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Hurricane Season Brings a Flood of Activity at Ellington Airport

Designation as “Recovery Site” guarantees key role during weather emergency

Houston Airport System
July 1, 2010

© Houston Airport System
Storm damage and military aircraft were both common sites during Hurricane Ike in 2008

Weather experts are predicting a busy hurricane season for 2010, and that means Ellington Airport (EFD) is once again preparing to play a key role in the response and recovery plans being drafted for the Houston area.

With close ties to the federal government already in place, and with three active runways ranging from 4,600 to 9,000 feet in length, Ellington Airport has routinely served as a vital recovery site and staging area during previous severe storms.

“The United States Coast Guard is one of our tenants here at Ellington Airport,” says Ellington Airport General Manager Brian Rinehart. “So, when a severe storm rolls into the area, they’re already in position to stage a strong response. That’s just one of the many reasons why Ellington is so important during a weather-related crisis.”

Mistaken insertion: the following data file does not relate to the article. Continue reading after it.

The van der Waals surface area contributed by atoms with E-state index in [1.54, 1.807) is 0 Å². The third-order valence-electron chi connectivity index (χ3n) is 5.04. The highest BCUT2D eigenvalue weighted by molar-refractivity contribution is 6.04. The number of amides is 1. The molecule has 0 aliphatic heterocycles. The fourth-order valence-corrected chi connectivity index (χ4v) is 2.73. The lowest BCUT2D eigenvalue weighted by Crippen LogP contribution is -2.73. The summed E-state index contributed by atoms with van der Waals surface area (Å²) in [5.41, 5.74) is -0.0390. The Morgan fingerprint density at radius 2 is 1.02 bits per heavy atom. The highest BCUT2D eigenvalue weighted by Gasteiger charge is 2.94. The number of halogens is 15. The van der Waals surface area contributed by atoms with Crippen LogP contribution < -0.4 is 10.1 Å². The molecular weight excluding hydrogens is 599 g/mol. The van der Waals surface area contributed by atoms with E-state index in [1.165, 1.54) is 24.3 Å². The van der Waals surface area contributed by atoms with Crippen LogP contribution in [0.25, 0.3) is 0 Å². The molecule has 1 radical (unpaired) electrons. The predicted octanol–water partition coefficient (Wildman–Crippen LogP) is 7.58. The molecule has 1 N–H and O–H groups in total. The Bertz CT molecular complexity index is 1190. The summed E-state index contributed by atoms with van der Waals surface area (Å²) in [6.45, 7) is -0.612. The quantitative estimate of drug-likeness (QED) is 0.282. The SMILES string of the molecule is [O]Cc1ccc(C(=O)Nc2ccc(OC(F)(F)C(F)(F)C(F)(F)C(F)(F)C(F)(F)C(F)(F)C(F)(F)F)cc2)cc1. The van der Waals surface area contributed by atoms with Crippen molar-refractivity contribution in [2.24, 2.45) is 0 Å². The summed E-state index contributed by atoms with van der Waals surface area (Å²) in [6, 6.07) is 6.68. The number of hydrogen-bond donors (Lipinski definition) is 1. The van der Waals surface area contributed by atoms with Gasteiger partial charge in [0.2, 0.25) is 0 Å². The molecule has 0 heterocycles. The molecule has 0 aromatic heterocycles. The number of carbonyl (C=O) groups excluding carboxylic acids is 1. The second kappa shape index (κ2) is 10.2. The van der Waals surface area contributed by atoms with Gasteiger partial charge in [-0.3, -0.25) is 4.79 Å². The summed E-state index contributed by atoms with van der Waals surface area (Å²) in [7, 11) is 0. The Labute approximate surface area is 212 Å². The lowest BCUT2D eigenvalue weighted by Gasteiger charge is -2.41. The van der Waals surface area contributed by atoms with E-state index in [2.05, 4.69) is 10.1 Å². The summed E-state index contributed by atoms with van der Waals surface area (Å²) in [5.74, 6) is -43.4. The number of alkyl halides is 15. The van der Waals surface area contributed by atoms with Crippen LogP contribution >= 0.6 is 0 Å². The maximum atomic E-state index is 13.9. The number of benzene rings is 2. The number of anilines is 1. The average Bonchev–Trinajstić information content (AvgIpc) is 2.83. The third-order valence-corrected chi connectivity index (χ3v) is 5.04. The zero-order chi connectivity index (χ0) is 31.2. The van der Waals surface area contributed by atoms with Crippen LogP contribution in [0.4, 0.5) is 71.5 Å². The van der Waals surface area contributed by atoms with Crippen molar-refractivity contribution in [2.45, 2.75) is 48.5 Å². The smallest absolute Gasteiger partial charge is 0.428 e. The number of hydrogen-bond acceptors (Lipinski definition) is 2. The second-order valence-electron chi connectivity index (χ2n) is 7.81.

Ellington’s role as a crisis center was at the forefront in 2008 when Hurricane Ike devastated much of the Gulf Coast region.

During the September storm, Ellington handled visits from President George W. Bush, U.S. Secretary of Transportation Mary E. Peters, and Homeland Security Secretary Michael Cherthoff.

During the crisis, those key decision-makers were able to get a “birds-eye” view of the storms’ devastation, thanks to flights taking off from Ellington Airport, while rescue crews were also able to utilize the facilities, as they launched efforts to save homeowners who were stranded across the coastal area.

“This is the role we play each and every year,” Rinehart says. “We know that from June to December we have to be ready to roll in a moment's notice.”

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